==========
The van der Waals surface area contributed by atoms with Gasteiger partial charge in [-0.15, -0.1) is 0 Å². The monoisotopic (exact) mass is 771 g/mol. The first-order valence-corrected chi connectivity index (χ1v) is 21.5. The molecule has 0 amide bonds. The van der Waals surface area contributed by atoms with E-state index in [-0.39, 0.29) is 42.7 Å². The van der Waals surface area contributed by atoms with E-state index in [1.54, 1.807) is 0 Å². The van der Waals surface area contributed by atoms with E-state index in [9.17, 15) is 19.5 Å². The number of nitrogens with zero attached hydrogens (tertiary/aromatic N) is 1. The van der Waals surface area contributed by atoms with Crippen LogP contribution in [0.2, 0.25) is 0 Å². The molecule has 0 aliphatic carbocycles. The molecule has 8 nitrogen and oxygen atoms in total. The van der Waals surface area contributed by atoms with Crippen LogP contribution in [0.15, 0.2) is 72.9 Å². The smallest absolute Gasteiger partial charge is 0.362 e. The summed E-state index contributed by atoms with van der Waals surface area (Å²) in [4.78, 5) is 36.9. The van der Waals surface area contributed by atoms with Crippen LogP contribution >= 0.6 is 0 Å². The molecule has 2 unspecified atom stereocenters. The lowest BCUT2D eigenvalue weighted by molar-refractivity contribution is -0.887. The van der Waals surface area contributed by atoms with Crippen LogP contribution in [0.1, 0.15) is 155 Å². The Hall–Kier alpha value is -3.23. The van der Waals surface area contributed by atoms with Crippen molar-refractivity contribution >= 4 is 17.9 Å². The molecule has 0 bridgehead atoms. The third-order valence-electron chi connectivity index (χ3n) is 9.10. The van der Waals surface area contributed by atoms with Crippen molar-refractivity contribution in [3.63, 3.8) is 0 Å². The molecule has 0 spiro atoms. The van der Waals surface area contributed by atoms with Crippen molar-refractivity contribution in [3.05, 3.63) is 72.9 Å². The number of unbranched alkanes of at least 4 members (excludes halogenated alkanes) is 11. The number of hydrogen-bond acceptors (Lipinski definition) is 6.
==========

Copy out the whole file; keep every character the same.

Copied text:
The van der Waals surface area contributed by atoms with Gasteiger partial charge in [-0.15, -0.1) is 0 Å². The monoisotopic (exact) mass is 771 g/mol. The first-order valence-corrected chi connectivity index (χ1v) is 21.5. The molecule has 0 amide bonds. The van der Waals surface area contributed by atoms with E-state index in [-0.39, 0.29) is 42.7 Å². The van der Waals surface area contributed by atoms with E-state index in [1.54, 1.807) is 0 Å². The van der Waals surface area contributed by atoms with E-state index in [9.17, 15) is 19.5 Å². The number of nitrogens with zero attached hydrogens (tertiary/aromatic N) is 1. The van der Waals surface area contributed by atoms with Crippen LogP contribution in [0.2, 0.25) is 0 Å². The molecule has 0 aliphatic carbocycles. The molecule has 8 nitrogen and oxygen atoms in total. The van der Waals surface area contributed by atoms with Crippen LogP contribution in [0.15, 0.2) is 72.9 Å². The smallest absolute Gasteiger partial charge is 0.362 e. The summed E-state index contributed by atoms with van der Waals surface area (Å²) in [4.78, 5) is 36.9. The van der Waals surface area contributed by atoms with Crippen LogP contribution >= 0.6 is 0 Å². The molecule has 2 unspecified atom stereocenters. The lowest BCUT2D eigenvalue weighted by molar-refractivity contribution is -0.887. The van der Waals surface area contributed by atoms with Crippen LogP contribution in [0.1, 0.15) is 155 Å². The Hall–Kier alpha value is -3.23. The van der Waals surface area contributed by atoms with Crippen molar-refractivity contribution >= 4 is 17.9 Å². The molecule has 0 bridgehead atoms. The third-order valence-electron chi connectivity index (χ3n) is 9.10. The van der Waals surface area contributed by atoms with Crippen molar-refractivity contribution in [3.63, 3.8) is 0 Å². The molecule has 0 spiro atoms. The van der Waals surface area contributed by atoms with Crippen molar-refractivity contribution in [3.05, 3.63) is 72.9 Å². The number of unbranched alkanes of at least 4 members (excludes halogenated alkanes) is 11. The number of hydrogen-bond acceptors (Lipinski definition) is 6.